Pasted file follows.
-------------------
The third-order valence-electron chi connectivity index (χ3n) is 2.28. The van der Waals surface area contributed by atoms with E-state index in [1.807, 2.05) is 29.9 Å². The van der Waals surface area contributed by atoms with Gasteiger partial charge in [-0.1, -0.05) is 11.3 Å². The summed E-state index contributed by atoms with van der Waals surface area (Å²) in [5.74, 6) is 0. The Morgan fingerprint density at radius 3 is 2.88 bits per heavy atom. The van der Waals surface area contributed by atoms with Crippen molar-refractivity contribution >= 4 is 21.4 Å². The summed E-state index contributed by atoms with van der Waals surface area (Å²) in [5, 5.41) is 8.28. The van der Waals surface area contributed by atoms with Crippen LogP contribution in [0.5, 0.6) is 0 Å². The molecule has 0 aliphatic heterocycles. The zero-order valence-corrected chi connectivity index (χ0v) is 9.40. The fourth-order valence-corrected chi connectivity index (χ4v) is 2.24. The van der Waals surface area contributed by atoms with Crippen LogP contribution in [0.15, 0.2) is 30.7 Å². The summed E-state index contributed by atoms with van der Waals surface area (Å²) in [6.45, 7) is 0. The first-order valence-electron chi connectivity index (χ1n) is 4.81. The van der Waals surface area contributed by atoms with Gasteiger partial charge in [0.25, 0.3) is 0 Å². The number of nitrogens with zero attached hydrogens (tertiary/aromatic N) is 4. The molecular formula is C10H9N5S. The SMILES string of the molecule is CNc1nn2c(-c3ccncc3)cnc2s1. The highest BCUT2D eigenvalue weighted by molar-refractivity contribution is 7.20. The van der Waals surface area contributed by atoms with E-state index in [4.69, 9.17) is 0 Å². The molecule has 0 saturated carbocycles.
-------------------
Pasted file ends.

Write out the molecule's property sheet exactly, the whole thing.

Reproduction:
The third-order valence-electron chi connectivity index (χ3n) is 2.28. The van der Waals surface area contributed by atoms with E-state index in [1.807, 2.05) is 29.9 Å². The van der Waals surface area contributed by atoms with Gasteiger partial charge in [-0.1, -0.05) is 11.3 Å². The summed E-state index contributed by atoms with van der Waals surface area (Å²) in [5.74, 6) is 0. The Morgan fingerprint density at radius 3 is 2.88 bits per heavy atom. The van der Waals surface area contributed by atoms with Crippen molar-refractivity contribution >= 4 is 21.4 Å². The summed E-state index contributed by atoms with van der Waals surface area (Å²) in [5, 5.41) is 8.28. The van der Waals surface area contributed by atoms with Crippen LogP contribution in [0.5, 0.6) is 0 Å². The molecule has 0 aliphatic heterocycles. The zero-order valence-corrected chi connectivity index (χ0v) is 9.40. The fourth-order valence-corrected chi connectivity index (χ4v) is 2.24. The van der Waals surface area contributed by atoms with Crippen LogP contribution in [0.15, 0.2) is 30.7 Å². The summed E-state index contributed by atoms with van der Waals surface area (Å²) in [6.45, 7) is 0. The first-order valence-electron chi connectivity index (χ1n) is 4.81. The van der Waals surface area contributed by atoms with Gasteiger partial charge in [0.25, 0.3) is 0 Å². The number of nitrogens with zero attached hydrogens (tertiary/aromatic N) is 4. The molecular formula is C10H9N5S. The SMILES string of the molecule is CNc1nn2c(-c3ccncc3)cnc2s1. The highest BCUT2D eigenvalue weighted by molar-refractivity contribution is 7.20. The van der Waals surface area contributed by atoms with E-state index in [4.69, 9.17) is 0 Å². The molecule has 0 saturated carbocycles.